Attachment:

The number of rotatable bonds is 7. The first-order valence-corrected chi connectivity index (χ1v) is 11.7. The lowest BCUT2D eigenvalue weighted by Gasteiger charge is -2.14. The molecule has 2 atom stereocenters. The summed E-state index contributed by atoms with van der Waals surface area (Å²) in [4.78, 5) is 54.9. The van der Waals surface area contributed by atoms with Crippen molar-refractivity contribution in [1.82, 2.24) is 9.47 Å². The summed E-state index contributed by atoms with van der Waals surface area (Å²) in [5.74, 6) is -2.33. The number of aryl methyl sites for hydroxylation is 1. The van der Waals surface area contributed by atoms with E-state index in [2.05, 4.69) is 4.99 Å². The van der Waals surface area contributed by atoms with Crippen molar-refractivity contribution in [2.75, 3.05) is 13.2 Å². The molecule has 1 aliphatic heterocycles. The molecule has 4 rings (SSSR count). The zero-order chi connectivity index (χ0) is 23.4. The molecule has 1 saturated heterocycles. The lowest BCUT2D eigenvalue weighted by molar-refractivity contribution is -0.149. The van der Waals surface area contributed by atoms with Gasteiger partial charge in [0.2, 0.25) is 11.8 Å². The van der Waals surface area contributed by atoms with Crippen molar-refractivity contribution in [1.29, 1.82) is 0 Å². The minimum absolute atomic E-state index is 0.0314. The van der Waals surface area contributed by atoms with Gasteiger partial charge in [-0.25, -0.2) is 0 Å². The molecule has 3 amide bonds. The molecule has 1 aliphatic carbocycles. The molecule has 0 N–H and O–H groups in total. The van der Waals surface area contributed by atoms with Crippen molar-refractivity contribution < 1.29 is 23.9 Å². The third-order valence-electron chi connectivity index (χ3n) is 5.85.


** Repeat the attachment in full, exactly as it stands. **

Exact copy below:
The number of rotatable bonds is 7. The first-order valence-corrected chi connectivity index (χ1v) is 11.7. The lowest BCUT2D eigenvalue weighted by Gasteiger charge is -2.14. The molecule has 2 atom stereocenters. The summed E-state index contributed by atoms with van der Waals surface area (Å²) in [4.78, 5) is 54.9. The van der Waals surface area contributed by atoms with Crippen molar-refractivity contribution in [1.82, 2.24) is 9.47 Å². The summed E-state index contributed by atoms with van der Waals surface area (Å²) in [5.74, 6) is -2.33. The number of aryl methyl sites for hydroxylation is 1. The van der Waals surface area contributed by atoms with E-state index in [2.05, 4.69) is 4.99 Å². The van der Waals surface area contributed by atoms with Crippen molar-refractivity contribution in [2.75, 3.05) is 13.2 Å². The molecule has 1 aliphatic heterocycles. The molecule has 4 rings (SSSR count). The zero-order chi connectivity index (χ0) is 23.4. The molecule has 1 saturated heterocycles. The lowest BCUT2D eigenvalue weighted by molar-refractivity contribution is -0.149. The van der Waals surface area contributed by atoms with Gasteiger partial charge in [0.2, 0.25) is 11.8 Å². The van der Waals surface area contributed by atoms with Crippen molar-refractivity contribution in [1.29, 1.82) is 0 Å². The minimum absolute atomic E-state index is 0.0314. The van der Waals surface area contributed by atoms with Gasteiger partial charge in [-0.25, -0.2) is 0 Å². The molecule has 3 amide bonds. The molecule has 1 aliphatic carbocycles. The molecule has 0 N–H and O–H groups in total. The van der Waals surface area contributed by atoms with Crippen molar-refractivity contribution < 1.29 is 23.9 Å². The third-order valence-electron chi connectivity index (χ3n) is 5.85.